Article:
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HTML magic through DOM functions

Gary Siladi
Frontend JS dev who teaches and writes about it. I enjoy speaking in front of groups, presenting ideas.
・3 min read

Working with modern JS frameworks most of the time, most of us haven't had the need to work with the DOM directly. What even is the DOM? 🤷🏻‍♀️🤷🏽‍♂️

The DOM is the programming interface for communicating with your HTML document. In short it can edit your HTML's structure, content and style.

How do we communicate with this interface? Through JS. It is written in Javascript. Every element on your web can be accessed through the DOM.

const myHtmlBody = document.querySelector('body');
// the variable now has a reference to our <body> tag

We are calling the document object for the DOM. Every modern browser has this object directly accessible in its developer tools.
For accessing your elements you can call the following functions:

document.getElementsByTagName('tagnames like: 'a', 'div', 'span'');

Or the most universal ones; the .querySelector() and the .querySelectorAll()

document.querySelectorAll('any type of CSS selector')
const divsWithClassMenu = document.querySelectorAll('')
// ^ this returns an array of all the <div class="menu" /> elements present on the site
const divWithClassMenu = document.querySelector('')
// ^ this returns a single element, the first occurrence of the <div class="menu" /> elements present on the site

There are more functions for selecting elements, you can found them here.

Getting the content 📝

Now when we know how to select elements, we could work with their content. To do this we could use the .innerText value.

<div class="sentence">I'm just a simple div.</div>
const simpleDiv = document.querySelector('.sentence');
// "I'm just a simple div."

The .innerText isn't just a getter, but a setter as well. By rewriting its value you rewrite the element itself.

Changing looks 🎨

We have a few different ways to access and change our element's look. We could inspect and set the .style attribute. As a getter it returns the whole inline style string of the element.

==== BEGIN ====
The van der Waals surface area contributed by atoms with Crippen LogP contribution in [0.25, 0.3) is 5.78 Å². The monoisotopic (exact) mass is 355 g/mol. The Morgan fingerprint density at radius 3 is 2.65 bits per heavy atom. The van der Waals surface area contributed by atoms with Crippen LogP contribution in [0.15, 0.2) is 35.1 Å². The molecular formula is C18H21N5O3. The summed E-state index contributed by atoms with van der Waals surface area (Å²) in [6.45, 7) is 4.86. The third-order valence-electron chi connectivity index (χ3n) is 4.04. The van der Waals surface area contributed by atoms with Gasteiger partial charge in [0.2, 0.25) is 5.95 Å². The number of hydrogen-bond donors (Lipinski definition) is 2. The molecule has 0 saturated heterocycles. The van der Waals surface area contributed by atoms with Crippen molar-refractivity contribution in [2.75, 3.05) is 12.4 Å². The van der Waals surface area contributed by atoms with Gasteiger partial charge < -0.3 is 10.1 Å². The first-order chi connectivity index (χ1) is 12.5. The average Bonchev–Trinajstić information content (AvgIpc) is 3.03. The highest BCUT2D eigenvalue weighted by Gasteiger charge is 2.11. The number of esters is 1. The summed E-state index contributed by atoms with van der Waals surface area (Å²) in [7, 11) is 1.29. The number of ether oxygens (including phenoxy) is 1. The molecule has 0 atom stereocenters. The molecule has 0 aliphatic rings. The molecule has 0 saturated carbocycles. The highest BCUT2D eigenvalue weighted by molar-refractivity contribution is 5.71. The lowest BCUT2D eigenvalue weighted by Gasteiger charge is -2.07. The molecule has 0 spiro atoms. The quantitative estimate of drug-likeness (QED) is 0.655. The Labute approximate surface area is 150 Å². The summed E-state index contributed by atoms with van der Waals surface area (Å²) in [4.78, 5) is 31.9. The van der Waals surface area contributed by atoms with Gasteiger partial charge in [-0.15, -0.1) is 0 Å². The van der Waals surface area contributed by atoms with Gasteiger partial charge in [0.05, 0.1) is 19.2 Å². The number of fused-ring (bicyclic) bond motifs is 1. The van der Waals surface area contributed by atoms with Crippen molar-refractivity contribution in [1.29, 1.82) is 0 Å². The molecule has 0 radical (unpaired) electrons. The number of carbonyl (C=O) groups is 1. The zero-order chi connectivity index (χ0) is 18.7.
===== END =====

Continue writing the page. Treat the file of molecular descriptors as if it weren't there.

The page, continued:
There is a possibility to look into the active classnames of the element through the classname simple getter or the classList attribute.

The classname getter returns the full class in a string. Most of the time we want to work with the separate classnames on a given element. To achieve this we can benefit from using the classList attribute, which returns a 'quasi-array' of the separate classnames, and comes with its own functions to work with those classnames.

These include the functions:

// ^ return `true` or `false` depending of the existence of such classname on the element
// ^ adds the new classname
// ^ removes the given classname

These provide a great way to replace some of your jQuery logic, if you're using jQuery.

Creating stuff 💡

With the help of the document object we can create whole new elements for our web as well. For this we would use the function createElement():

const newSentence = document.createElement('div');
newSentence.innerText = 'It feels good to exist. But I want to be pink!' = 'color: pink;'

But this element is not yet visible. Why? Because it wasn't actually added to the DOM. We can add it by calling the appendChild() function on an already mounted element. The next example does this on the button click.

Some thoughts

Sometimes we use over-engineered solutions for small problems. With these examples I wanted to showcase that even simple DOM operations can change how your web looks, behaves. There is no need to import a heavy dependency for every small task. Sometimes a nice mixture of simple DOM functions will do the trick. There is much more into it, I know. But that's for next time. Give me your thoughts. What's your most-used low-level DOM function?

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